Micrometeorological Methods for Predicting Environmental Effects on Photosynthesis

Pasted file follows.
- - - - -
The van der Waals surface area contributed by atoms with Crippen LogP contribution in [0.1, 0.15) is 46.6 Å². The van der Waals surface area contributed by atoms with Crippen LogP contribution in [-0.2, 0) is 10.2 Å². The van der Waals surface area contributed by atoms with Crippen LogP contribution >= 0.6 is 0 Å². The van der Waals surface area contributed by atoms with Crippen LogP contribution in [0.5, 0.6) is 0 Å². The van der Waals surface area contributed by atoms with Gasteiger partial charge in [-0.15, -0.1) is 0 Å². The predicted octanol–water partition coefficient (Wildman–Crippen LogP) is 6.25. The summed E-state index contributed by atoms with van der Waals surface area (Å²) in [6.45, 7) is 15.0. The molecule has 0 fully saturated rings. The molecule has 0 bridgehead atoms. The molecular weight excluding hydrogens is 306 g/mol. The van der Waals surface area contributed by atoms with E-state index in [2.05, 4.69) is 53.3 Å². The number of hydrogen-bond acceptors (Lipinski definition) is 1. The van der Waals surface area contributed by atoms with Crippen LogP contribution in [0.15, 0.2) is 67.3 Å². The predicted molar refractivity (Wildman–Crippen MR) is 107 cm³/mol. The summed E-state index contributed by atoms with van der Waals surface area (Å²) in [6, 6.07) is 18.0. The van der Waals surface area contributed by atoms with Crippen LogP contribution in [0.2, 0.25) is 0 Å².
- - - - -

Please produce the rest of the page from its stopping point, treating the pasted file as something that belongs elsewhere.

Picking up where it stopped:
This chapter discusses several micrometeorological methods for measuring the photosynthetic uptake of CO2 by plant canopies. It provides a brief development of some background theory in surface layer turbulence and discusses both direct and indirect micrometeorological methods for determining CO2 uptake and then consider results from several field studies. The most direct method for measuring fluxes in the atmospheric surface layer is probably "eddy correlation." The name refers to the direct measurement and subsequent correlation of the turbulent fluctuations of the appropriate quantities. Several instruments are available for measuring vertical velocities — sonic anemometers, drag or thrust anemometers, pressure sphere anemometers, hot wire anemometers, and propeller anemometers. Each of these instruments has its peculiarities so that vertical velocity fluctuation measurements remain essentially a research level task, rather than a routine-level measurement. The chapter also discusses five methods: aerodynamic, energy balance component tracers, miscellaneous tracers, dry matter sampling, and field chamber.